Dragon models 1/35th scale Maus

By: Stuart Beatson

Having recently been bitten by the armour bug I was cruising the hobby shop for my next project when I saw the re-release of the 1/35 scale Maus by Dragon. The Maus was what you could call a Panzer '46 project which progressed beyond the drawing board with 2 actually being built, but the war ended before they could see action.

The design was very impressive from an engineering stand point but totally impractical, and given the nature of air power in 1945 it would not have lasted long had it been deployed as a conventional armoured vehicle. I was keen however to do an in service version of this armoured monster so I had to come up with a plausible what if scenario. The Maus did not have a great range nor was it extremely quick however it mounted a 128mm cannon and had in excess of 200mm of frontal armour so any deployment of this beast would have been best around a static defense.

I was rummaging around my spares box one day when I came across night fighting gear from an Panther kit. It was at that point I had what you would call a Eureka moment, a night fighting Maus!

With the idea in place the build was started with the rather complex running gear which the Maus used. It was designed by Porsche and consisted of two wheels mounted on a bogie style arrangement and there were six bogies on each side of the tank. Each of the bogies and the wheels had flash and prominent injector marks which required cleaning and filling, quite a tedious task. When completed the bogies were assembled as per the instructions and then glued onto the lower hull.

The section making up the top of the hull had a rather prominent bow which I could not get rid of without damaging the detail. I got around it by cutting four even lengths of sprue and glued them to the lower hull as supports for the top deck. When the upper hull was glued to the lower hull the supports straightened out the top deck and had the added bonus of strengthening the whole hull assembly.

One disappointing thing about the kit was the lack of any form of etched brass for the rather large grills in the top of the hull. I had to paint the interior of the hull black to hide the fact that you could see straight through the grills. I added to the front of the hull a machine gun as some form of self defense would have been required from infantry. In addition I also added tool racks, tools and other paraphernalia that you usually see on tanks in service.

The fuel tank mounted on the back was probably the most time consuming assembly of all. It came in four pieces and when assembled there was a dirty great seam down the centre of it, which had to be removed without damaging any of the raised detail. Once the rest of the various bits and pieces were added to the hull the side skirts were glued in place.

The turret assembly was pretty quick as there were not many parts, I did however make some guards for the periscope sites from scraps of etched brass. I toyed with the idea of getting an aluminium barrel to replace the kit barrel but the fit of the kit barrel ended up being pretty good so I didn't bother.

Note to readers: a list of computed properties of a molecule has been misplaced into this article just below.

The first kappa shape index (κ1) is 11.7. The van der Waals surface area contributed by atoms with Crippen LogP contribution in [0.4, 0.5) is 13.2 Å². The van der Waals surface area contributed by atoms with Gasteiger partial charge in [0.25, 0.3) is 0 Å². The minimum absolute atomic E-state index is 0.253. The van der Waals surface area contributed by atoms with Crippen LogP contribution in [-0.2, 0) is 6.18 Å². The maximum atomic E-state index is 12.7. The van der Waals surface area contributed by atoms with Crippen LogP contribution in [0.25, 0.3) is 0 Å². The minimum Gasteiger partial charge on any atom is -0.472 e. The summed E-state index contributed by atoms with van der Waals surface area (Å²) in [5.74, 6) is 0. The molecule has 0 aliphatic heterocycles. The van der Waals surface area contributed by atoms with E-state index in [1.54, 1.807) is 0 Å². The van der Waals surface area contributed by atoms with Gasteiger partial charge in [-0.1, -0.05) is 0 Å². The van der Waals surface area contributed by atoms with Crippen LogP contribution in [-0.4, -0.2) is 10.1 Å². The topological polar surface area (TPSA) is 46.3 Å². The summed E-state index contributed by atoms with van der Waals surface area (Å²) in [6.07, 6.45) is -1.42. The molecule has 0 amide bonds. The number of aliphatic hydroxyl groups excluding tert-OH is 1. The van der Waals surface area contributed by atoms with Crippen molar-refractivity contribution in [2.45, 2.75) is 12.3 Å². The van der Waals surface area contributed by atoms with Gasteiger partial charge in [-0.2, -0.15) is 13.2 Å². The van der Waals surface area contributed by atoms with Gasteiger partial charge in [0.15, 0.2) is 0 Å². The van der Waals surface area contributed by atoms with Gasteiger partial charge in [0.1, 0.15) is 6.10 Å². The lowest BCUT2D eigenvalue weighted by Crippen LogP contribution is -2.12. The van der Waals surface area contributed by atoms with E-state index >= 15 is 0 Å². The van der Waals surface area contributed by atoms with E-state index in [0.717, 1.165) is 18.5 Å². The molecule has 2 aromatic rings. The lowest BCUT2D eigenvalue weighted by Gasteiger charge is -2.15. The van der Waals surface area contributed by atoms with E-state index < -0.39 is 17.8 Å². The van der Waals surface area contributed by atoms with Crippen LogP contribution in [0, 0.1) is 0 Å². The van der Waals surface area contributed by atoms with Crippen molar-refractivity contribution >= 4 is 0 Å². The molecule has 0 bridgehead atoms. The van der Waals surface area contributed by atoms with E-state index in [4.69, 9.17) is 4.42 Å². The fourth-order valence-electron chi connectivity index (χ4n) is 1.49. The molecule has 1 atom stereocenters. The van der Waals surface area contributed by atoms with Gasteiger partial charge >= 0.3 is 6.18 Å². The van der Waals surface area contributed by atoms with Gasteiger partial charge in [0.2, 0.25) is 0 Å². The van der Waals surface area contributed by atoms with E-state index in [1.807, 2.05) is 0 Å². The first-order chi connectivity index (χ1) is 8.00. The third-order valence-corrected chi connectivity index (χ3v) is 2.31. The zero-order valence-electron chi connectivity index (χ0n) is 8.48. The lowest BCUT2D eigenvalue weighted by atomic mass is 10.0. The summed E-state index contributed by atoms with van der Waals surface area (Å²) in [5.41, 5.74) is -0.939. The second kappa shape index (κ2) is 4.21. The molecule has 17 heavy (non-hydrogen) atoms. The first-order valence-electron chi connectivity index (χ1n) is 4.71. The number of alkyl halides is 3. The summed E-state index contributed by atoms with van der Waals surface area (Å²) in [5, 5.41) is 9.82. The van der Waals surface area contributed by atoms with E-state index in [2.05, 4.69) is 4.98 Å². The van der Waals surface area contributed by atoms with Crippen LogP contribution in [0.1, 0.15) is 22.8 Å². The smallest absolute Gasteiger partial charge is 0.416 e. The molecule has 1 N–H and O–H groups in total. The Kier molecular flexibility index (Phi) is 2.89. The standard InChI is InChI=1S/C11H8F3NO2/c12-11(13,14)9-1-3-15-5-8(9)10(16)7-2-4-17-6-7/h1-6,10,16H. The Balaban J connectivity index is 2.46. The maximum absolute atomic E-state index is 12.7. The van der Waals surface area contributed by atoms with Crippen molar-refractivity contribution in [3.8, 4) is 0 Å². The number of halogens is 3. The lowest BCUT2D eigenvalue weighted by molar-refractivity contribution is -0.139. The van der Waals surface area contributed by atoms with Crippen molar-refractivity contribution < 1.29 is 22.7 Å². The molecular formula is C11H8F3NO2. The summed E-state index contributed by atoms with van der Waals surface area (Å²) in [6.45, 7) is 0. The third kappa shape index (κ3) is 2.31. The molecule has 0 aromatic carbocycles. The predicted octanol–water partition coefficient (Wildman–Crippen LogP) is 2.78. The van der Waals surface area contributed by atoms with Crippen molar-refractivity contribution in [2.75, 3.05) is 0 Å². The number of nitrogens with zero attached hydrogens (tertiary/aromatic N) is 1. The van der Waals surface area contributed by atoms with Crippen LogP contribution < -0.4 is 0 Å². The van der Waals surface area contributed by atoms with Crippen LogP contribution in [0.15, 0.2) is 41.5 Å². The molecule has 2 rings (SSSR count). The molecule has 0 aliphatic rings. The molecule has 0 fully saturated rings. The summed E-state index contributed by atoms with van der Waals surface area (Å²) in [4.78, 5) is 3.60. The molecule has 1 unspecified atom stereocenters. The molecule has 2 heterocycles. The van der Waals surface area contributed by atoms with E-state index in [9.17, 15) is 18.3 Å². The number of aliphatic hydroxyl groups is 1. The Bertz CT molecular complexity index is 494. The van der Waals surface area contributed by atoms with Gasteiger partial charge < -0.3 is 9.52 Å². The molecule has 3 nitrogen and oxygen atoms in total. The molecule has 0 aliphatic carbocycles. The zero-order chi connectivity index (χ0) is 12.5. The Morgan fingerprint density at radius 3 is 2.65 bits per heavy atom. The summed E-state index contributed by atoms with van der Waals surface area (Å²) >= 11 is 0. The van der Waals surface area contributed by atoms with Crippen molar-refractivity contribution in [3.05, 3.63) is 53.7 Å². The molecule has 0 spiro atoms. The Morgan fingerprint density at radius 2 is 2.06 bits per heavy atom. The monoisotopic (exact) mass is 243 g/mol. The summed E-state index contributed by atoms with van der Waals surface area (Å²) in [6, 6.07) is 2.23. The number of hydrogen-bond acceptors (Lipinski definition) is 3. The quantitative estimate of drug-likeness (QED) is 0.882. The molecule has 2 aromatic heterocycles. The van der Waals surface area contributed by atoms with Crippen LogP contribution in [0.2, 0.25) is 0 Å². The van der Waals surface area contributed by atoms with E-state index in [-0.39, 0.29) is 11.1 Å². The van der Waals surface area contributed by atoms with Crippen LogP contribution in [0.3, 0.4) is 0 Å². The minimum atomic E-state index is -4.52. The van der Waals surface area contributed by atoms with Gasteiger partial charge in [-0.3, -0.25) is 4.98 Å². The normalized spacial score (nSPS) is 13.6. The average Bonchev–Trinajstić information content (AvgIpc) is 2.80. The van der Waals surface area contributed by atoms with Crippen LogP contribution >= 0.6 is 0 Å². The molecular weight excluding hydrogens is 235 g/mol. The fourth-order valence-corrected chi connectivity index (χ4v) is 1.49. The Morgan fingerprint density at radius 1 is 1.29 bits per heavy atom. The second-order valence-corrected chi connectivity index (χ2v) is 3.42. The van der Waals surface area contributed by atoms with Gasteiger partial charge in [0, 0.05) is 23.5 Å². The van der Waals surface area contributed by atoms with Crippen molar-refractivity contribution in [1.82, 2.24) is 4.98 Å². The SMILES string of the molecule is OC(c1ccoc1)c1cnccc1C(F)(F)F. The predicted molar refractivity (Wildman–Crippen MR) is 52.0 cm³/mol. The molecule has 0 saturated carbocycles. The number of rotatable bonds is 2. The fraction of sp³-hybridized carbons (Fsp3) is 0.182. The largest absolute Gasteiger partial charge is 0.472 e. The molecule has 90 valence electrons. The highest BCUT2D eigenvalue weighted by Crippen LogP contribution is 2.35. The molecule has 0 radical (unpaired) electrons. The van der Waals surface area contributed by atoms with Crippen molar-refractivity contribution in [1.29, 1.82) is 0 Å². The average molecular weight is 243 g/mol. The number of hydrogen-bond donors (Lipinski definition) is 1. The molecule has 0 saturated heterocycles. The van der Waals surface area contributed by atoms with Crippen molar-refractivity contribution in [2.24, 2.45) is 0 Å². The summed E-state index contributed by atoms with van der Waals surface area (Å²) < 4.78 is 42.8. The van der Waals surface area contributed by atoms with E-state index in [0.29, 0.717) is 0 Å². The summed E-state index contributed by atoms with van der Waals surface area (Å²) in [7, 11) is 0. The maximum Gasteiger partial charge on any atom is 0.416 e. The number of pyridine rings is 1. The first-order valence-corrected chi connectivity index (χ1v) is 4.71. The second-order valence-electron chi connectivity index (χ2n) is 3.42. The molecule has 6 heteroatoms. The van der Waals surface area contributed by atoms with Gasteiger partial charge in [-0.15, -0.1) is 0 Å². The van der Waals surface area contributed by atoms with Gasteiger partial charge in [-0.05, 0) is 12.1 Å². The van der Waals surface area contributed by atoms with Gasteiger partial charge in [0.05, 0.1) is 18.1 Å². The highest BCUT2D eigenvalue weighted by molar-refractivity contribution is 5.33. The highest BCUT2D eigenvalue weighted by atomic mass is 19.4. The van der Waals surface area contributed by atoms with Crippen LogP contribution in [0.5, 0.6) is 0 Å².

I planned to have a night vision scope for the driver and the commander so I went about making the fixtures to mount the night vision gear. For the driver a small platform was bent up from scrap plastic and the scope and light were mounted. For the commander it was pretty much a case of mounting the scope to the periscope on the turret and fixing the light to a piece of scrap plastic which was glued to the top of the periscope. Wiring for the night vision gear and the forward head lights was added from fuse wire

The whole model was given a base coat of dark grey; the base coat was then lightened with neutral grey and sprayed on to high light the raised areas. The tracks were painted, assembled and then glued on. This part of assembling armour kits I have yet to master and it was completed only after a lot of expletives.

Given that this tank would be hiding in woods in preparation to lay an ambush, I thought that the camouflage should reflect a forest at night. I took some hints from my father in-law, as he is a landscape artist; the way he paints trees gave me ideas on how to approach the camouflage effect I wanted. I first sprayed using thinned down neutral grey, tree trunks and branches on the lower hull which I carried onto the turret. To simulate the trees leaves, blotches were sprayed on the turret, the airbrush was then pulled back and a light mist was sprayed over the blotches to lessen the effect and to give the impression of many trees with interlinking branches and leaves. A thinned down mixture of black was used to give depth to the branches and trunks on both the hull and the turret. I was not sure how this effect would come out, but on seeing the final result I was very happy with the overall look. The crosses from the decal sheet were put onto the kit before the process of dirtying began.

Given the weight of this tank it would have not stayed clean long, so I decided to apply mud liberally to the lower hull, running gear and tracks. This was achieved by mixing Gyprock (dry wall) putty with brown paint and water until I achieved the constancy of mud. This was then applied with an old paint brush. When dry a coat light brown was misted on to give the effect of dried mud. The rest of the model was dirtied up with pastels.

This kit was a pleasure to build although it had a few problems with flash and injector pin marks overall the fit was good and it was relatively easy to assemble. Building the Maus has inspired me to continue with armour kits as a nice break from the usual Sci-Fi and Aircraft.